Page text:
Decommissioning will be a prominent feature at this year’s SPE Offshore Europe. According to the latest cost estimate from the Oil & Gas Authority (OGA), the predicted price tag to decommission UKCS oil and gas infrastructure is GBP59.7billion. However, the OGA has set an ambitious goal of completing the work for less than GBP39billion – a cost reduction of at least 35%. The new estimate is based on data from 34 operators and covers the cost of dismantling all current and proposed offshore facilities. Scandinavian Oil-Gas magazine found out more from Steve Phimister, executive committee member of the event and vice president of Shell’s UK & Ireland upstream business unit…

As planned decommissioning activities increase, there is a growing debate on how to make the processes more efficient, safer, and cost-effective. Shell is hosting a keynote panel session on decommissioning at SPE Offshore Europe 2017. Panelists include senior spokespeople from CNR, Chevron, Hereema Marine Contractors, Marine Scotland and the UK Regulator – BEIS. What will the event discuss and what format will it take?

Whilst sector experience is growing as more decommissioning projects are either completed or are progressing, it will be interesting to learn from our expert panel and delegates attending the session if they believe we are thinking big enough.

According to the latest Oil & Gas UK Business Outlook report, somewhere between 30 and 40 fields may cease production during 2018 and 2019, although asset transfers have the potential to extend the life of some mature assets. There is some uncertainty around this forecast as companies adjust their position as market conditions change.

However, our experience has shown us that planning and early preparation is key for efficient delivery. Everyone wants to know how we can make the process more efficient and cost-effective and the session at SPE Offshore Europe aims to answer some of those pertinent questions.

The discussion will be built around a number of different themes important to efficient decommissioning in the UKCS, from skills, capabilities and new technologies, to societal acceptance, late life asset management and reservoir isolation. Most significantly, there is also the opportunity to learn more about Brent, and other decommissioning projects.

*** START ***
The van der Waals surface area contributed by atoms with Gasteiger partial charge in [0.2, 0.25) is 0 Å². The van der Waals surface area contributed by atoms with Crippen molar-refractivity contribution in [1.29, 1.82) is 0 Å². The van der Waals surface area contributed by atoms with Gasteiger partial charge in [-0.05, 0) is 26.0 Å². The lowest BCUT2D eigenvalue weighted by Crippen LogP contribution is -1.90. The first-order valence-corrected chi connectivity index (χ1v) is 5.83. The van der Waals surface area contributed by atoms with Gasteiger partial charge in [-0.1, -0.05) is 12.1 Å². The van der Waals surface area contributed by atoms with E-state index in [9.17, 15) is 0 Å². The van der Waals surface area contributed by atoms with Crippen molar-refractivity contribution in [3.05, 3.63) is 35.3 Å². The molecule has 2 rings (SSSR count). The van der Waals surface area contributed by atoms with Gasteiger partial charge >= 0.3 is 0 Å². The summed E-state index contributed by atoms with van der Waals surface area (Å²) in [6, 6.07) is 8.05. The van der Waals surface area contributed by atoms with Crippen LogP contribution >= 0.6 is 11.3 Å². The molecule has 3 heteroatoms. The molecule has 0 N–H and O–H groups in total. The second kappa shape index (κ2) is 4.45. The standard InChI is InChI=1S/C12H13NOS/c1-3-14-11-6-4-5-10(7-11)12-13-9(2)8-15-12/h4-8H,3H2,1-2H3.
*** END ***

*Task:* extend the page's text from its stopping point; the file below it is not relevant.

Fourteen fields ceased production in 2016 with at least a similar amount expected this year1. What should industry focus on to drive down the costs of decommissioning?

Of course, the most important area of focus for the industry is ensuring all decommissioning activity is executed in a safe, technically feasible, environmentally sound and cost-effective manner. However, the operation that carries the most cost is conducting plug and make safe operations, so driving efficiency in this area is key. The quickest route to this is through collaboration.

For efficient plug and make safe campaigns isolating a well on a single trip is a key objective. Currently, there are a number of technologies that are being developed to achieve this goal, but nothing is available in the market yet. Other areas where I think technology would make decommissioning more efficient would be automated debris collection and post decommissioning monitoring.

Timely and robust end of field life planning is key. At Shell, we made the first breakthrough in decommissioning and removal (D&R) cost reduction by setting up a dedicated team for Gulf of Mexico, and later a global D&R Centre dedicated to D&R across Shell. At the project level we have established one team looking at all assets in the Central North Sea to take a holistic approach. These initiatives ensure lessons are quickly passed as they are learnt.

According to the OGA new cost estimate report2, many other industries have found a 35% reduction in cost to be easily attainable and the organisation suggests that oil and gas decommissioning should be no different. What, if any, change in mind-set is required for delivering a decommissioning project compared to normal E&P operations?

Traditional approaches to decommissioning result in traditional costs, so the challenge is to think differently if the 35% provision reduction that the OGA demands is to be met. It’s important to remember that the value drivers and risk profile is very different in this phase to the development and production stages.

Our standards and processes have evolved to deliver safe and successful development projects. They are too complex for decommissioning and intended to manage business risks that are critical in development, but not so prominent in decommissioning. Reaching first oil on time is critical. Finishing on a particular date is not so necessary when decommissioning.

We therefore cannot continue to treat decommissioning and restoration (D&R) as a reversal of the processes and practices when we drilled the wells and installed the facilities. SPE Offshore Europe aims to encourage early, broader thinking among industry, operators and the supply chain to address these challenges together.

Events like SPE Offshore Europe reinforce the need for collaboration and a more joined-up, transparent approach to cut costs, drive efficiency and encourage innovation. As a major player, what is Shell doing to bring the industry together?